Late rains have boosted farming prospects in 2020 as soil moisture in most parts of South Africa has improved compared with a year ago. Picture: Bongani Mbatha/African News Agency (ANA) Archives
Late rains have boosted farming prospects in 2020 as soil moisture in most parts of South Africa has improved compared with a year ago. Picture: Bongani Mbatha/African News Agency (ANA) Archives

Late rains boost farming prospects in 2020

By Helmo Preuss Time of article published Feb 18, 2020

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JOHANNESBURG -  Late rains have boosted farming prospects in 2020 as soil moisture in most parts of South Africa has improved compared with a year ago. 

This is reflected in many dams such as Hartebeespoort dam overflowing, while in other areas such as Graaff-Reinet, dams have started filling up after being bone dry.    

“Over the past few weeks, South Africa received widespread rainfall which improved soil moisture and could be viewed as conducive for agricultural development. This improvement in soil moisture has prompted analysts in the market and various organizations to lift their estimates of South Africa’s summer crop production, specifically maize. One such organization is the United States Department of Agriculture (USDA) that currently forecasts South Africa’s 2019/20 maize production at 14.0 million tonnes, which is up 19% from the previous season. This is supported by expectations of higher yields and an improvement in area plantings,” Wandile Sihlobo, the chief economist at the Agricultural Business Chamber said.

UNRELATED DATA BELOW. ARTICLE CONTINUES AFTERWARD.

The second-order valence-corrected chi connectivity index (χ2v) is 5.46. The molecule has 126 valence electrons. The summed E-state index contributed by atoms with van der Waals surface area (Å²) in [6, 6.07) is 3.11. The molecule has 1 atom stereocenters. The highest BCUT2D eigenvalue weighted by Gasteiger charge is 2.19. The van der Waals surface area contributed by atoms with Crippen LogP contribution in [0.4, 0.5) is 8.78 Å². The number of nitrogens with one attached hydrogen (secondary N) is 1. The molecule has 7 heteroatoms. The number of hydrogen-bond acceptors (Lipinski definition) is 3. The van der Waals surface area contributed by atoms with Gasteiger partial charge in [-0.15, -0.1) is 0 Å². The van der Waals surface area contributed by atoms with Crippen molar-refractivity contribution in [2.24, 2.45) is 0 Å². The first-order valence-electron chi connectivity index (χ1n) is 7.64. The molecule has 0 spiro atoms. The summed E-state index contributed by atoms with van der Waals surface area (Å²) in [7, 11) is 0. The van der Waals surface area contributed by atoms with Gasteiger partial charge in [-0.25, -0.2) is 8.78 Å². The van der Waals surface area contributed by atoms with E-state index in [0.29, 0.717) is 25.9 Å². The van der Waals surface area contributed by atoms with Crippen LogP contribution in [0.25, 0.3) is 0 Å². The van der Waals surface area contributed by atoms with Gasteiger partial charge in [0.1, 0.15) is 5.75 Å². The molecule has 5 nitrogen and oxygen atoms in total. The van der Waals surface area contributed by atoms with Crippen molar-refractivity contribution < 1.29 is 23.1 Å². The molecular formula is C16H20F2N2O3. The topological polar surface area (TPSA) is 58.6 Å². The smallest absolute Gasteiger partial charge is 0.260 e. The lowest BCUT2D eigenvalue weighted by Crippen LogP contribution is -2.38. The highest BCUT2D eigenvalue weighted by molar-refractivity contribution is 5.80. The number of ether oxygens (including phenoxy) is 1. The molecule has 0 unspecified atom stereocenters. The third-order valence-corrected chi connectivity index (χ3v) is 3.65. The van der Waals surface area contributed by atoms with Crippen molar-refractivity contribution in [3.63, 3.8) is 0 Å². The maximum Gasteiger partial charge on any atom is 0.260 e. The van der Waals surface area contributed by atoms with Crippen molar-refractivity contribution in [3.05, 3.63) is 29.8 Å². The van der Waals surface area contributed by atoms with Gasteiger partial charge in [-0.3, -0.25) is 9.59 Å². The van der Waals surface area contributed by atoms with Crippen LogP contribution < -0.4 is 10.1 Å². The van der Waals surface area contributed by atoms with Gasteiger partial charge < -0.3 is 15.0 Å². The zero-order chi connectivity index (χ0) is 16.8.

The rain in the drought-hit Eastern Cape has been especially welcome with Graaff-Reinet receiving 58 millimetres (mm) of rain in the first ten days of February 2020 compared with zero in the first ten days of November 2019, while Makhanda (formerly Grahamstown) got 98 mm from zero in the same two periods, according to the South African Weather Service.  

The improvement in farming prospects is not confined to summer grains, as the USDA 
expects South Africa’s fresh citrus exports to rise by 10% in 2020 to 2.24 million tonnes. The revenue growth from citrus exports should be even higher as growers shift production to high value soft citrus such as mandarins from oranges. In 2018, the average export price for soft citrus was R13,498 per tonne, while for oranges it was R8,600 per tonne according to the Citrus Growers’ Association (CGA).

BUSINESS REPORT 

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